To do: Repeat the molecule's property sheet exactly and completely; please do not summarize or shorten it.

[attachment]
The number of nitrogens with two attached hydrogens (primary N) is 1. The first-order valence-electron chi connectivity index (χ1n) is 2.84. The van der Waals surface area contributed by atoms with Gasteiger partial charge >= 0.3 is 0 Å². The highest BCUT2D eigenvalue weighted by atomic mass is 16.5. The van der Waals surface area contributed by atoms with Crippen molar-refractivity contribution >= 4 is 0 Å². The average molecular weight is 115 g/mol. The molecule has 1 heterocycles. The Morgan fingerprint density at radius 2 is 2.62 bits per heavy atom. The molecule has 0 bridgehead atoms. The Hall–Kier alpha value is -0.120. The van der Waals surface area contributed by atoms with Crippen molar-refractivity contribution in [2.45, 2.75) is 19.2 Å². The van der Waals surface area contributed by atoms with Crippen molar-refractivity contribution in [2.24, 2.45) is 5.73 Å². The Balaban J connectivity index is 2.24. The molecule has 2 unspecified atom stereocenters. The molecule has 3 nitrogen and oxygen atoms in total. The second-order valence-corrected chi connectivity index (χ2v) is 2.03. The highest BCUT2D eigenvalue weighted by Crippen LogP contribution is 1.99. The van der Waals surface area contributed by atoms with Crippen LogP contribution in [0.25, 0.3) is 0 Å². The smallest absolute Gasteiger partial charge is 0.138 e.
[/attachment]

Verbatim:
The number of nitrogens with two attached hydrogens (primary N) is 1. The first-order valence-electron chi connectivity index (χ1n) is 2.84. The van der Waals surface area contributed by atoms with Gasteiger partial charge >= 0.3 is 0 Å². The highest BCUT2D eigenvalue weighted by atomic mass is 16.5. The van der Waals surface area contributed by atoms with Crippen molar-refractivity contribution >= 4 is 0 Å². The average molecular weight is 115 g/mol. The molecule has 1 heterocycles. The Morgan fingerprint density at radius 2 is 2.62 bits per heavy atom. The molecule has 0 bridgehead atoms. The Hall–Kier alpha value is -0.120. The van der Waals surface area contributed by atoms with Crippen molar-refractivity contribution in [2.45, 2.75) is 19.2 Å². The van der Waals surface area contributed by atoms with Crippen molar-refractivity contribution in [2.24, 2.45) is 5.73 Å². The Balaban J connectivity index is 2.24. The molecule has 2 unspecified atom stereocenters. The molecule has 3 nitrogen and oxygen atoms in total. The second-order valence-corrected chi connectivity index (χ2v) is 2.03. The highest BCUT2D eigenvalue weighted by Crippen LogP contribution is 1.99. The van der Waals surface area contributed by atoms with Crippen LogP contribution in [0.25, 0.3) is 0 Å². The smallest absolute Gasteiger partial charge is 0.138 e.